I'm a secret fan of the f-bomb and those who drop it during military transition. Don't tell my mom. She thinks I'm a lady.
Instead, I'm the transition master coach who helps veterans and spouses find their next job through Military.com's Veteran Employment Project. I also coach senior military leaders to get unstuck from their most frustrating job-hunt problems.
While an f-bomb in a professional setting is officially the wrong way to go, I've noticed how an f-bomb in a private conversation does a different kind of work. It conveys anger. It conveys fury. It conveys frustration with a system that does not work the way we think it should.
All those feelings are often a part of job hunting for veterans and spouses alike -- and incredibly revealing. So when the f-bombs start falling in a coaching session (even though they aren't supposed to), I start listening for a certain kind of impossible problem: a gravity problem.
What Is a Gravity Problem?
A gravity problem is what you have when your problem is not actionable or solvable and, therefore, not the problem you should be trying to solve.
According to Bill Burnett and Dave Evans, authors of "Designing Your Work Life: How To Thrive and Change and Find Happiness at Work," a gravity problem gets you stuck because there is no possible solution to it. It is like getting mad about the existence of gravity, as in, Geez, all I ever wanted was to map the dark side of the moon, but I can't jump to the moon from here because of this f-bomb gravity!!!
Unsolvable Job-Hunt Problems
It may sound silly to put it that way, but the truth is that I hear from veterans or spouses who are legitimately trying to solve their gravity problems frequently. It sounds like this:
"I've applied to 300 jobs online and never gotten one interview."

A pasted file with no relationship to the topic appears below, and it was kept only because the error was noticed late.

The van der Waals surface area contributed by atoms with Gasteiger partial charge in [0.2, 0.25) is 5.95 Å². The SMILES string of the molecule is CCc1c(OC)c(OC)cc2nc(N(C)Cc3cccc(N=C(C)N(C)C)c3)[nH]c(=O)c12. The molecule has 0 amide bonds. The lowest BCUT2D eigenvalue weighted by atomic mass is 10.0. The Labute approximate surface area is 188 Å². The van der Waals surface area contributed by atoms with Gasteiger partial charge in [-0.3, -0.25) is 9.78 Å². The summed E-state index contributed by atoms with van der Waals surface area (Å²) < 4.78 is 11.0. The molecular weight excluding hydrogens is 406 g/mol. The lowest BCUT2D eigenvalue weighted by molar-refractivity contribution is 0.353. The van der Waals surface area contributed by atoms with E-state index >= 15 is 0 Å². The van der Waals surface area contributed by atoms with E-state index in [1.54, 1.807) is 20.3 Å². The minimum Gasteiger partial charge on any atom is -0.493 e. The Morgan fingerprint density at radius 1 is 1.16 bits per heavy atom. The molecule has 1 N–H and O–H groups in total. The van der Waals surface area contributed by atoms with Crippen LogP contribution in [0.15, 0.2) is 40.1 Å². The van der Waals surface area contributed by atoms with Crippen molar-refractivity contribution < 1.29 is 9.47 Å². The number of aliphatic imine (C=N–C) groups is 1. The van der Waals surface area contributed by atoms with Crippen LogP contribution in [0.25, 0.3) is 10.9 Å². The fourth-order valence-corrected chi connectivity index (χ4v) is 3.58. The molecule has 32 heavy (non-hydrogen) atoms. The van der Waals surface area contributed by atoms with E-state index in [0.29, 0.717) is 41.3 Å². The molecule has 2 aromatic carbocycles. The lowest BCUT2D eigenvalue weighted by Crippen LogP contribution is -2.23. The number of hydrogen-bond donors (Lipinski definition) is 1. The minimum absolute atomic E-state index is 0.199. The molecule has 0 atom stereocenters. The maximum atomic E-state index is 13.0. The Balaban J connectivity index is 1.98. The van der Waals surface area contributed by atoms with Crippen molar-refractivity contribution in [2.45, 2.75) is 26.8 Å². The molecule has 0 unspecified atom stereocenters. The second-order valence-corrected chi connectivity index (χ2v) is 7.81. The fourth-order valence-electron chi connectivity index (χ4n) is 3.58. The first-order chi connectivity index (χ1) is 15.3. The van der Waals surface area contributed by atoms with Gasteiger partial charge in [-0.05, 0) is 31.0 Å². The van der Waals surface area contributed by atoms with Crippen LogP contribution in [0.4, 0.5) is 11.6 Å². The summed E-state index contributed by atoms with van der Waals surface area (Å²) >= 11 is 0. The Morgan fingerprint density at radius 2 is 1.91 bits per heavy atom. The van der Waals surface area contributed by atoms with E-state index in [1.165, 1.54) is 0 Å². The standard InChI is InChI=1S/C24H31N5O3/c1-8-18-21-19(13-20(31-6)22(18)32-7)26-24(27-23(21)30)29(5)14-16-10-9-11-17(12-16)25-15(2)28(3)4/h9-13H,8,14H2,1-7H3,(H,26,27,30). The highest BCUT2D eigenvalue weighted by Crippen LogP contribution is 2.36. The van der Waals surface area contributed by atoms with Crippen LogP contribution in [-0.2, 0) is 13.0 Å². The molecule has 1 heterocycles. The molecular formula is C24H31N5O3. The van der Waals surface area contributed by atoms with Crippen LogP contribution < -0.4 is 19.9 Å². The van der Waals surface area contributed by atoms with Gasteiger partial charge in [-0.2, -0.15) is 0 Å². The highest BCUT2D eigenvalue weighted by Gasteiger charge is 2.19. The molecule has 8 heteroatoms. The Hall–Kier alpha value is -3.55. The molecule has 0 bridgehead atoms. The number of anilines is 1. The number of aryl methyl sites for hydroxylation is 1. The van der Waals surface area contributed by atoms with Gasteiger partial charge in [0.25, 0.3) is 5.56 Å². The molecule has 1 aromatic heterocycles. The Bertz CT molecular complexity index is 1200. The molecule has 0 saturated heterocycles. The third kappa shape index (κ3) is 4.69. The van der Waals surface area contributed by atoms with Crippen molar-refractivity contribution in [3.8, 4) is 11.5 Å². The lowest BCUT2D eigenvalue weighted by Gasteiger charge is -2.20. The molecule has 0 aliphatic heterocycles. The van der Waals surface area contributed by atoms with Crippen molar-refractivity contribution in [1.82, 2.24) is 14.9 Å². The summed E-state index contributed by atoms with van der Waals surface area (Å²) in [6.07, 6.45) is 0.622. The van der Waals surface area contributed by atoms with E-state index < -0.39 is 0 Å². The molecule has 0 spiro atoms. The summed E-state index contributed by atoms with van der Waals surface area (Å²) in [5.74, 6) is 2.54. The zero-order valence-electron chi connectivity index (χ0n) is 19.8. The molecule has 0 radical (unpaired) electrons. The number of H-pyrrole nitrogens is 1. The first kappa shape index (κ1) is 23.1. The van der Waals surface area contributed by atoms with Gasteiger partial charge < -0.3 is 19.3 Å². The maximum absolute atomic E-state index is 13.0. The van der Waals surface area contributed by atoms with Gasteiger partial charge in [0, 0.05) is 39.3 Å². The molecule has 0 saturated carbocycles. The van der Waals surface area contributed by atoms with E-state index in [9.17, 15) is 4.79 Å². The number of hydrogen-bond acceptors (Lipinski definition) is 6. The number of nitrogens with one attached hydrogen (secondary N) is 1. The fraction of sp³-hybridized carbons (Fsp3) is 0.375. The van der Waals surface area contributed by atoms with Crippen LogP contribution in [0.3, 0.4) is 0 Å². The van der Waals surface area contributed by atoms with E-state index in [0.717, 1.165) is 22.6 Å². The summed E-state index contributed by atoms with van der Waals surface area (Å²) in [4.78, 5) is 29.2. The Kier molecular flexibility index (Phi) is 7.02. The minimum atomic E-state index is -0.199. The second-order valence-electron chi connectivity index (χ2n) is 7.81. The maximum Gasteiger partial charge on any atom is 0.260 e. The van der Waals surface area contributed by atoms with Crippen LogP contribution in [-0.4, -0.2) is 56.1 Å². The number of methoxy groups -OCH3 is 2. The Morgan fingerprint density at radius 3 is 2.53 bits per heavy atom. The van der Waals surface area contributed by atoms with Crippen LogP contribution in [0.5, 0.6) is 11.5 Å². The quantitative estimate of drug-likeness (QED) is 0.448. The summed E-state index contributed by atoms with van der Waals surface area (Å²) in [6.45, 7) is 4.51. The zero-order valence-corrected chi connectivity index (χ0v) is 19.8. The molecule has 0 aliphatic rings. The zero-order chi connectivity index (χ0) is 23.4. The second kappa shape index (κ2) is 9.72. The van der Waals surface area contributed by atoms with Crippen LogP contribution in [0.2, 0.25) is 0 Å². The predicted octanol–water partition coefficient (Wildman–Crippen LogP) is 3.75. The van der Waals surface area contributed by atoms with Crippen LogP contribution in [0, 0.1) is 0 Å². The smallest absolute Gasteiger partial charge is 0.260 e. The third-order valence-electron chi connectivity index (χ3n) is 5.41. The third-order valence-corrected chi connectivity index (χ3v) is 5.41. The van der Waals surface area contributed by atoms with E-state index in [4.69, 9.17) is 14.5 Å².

"I went to the job fair, and I didn't find one job."
"I had this job offer for [coveted job], but they wanted me to work from 7:30 to 4:30. I've been in the Navy for 10 years; I don't wanna go back to that."
"The VA didn't give me one good job lead."
"I want to work for [particular target company with only one location], but I don't want to move there."
"I want to keep my job in California when we transfer to [overseas duty station]. My boss is OK with it, but I don't want to work nights."
"Work in a SCIF [sensitive compartmented information facility]? I just want to work in [intelligence field] 100% remote."
"Ideally, I could make my Etsy store pay six figures."
You might think that these job hunters ought to be able to find what they want. You also might think these job hunters sound entitled, naïve or spoiled. Either way, my heart goes out to them, because I know that kind of frustration. I, too, have had f-bombing gravity problems in my job hunts when I was fighting against an unsolvable reality like they are.
A Tapestry of Obscenity
When we were stationed in Norway, I wanted a job like so many of my fellow spouses. Only one job on base became available the whole time we lived there (I didn't get it). On the outside, companies who often employed international spouses in the past were laying off their own workers in droves due to a local economic crisis.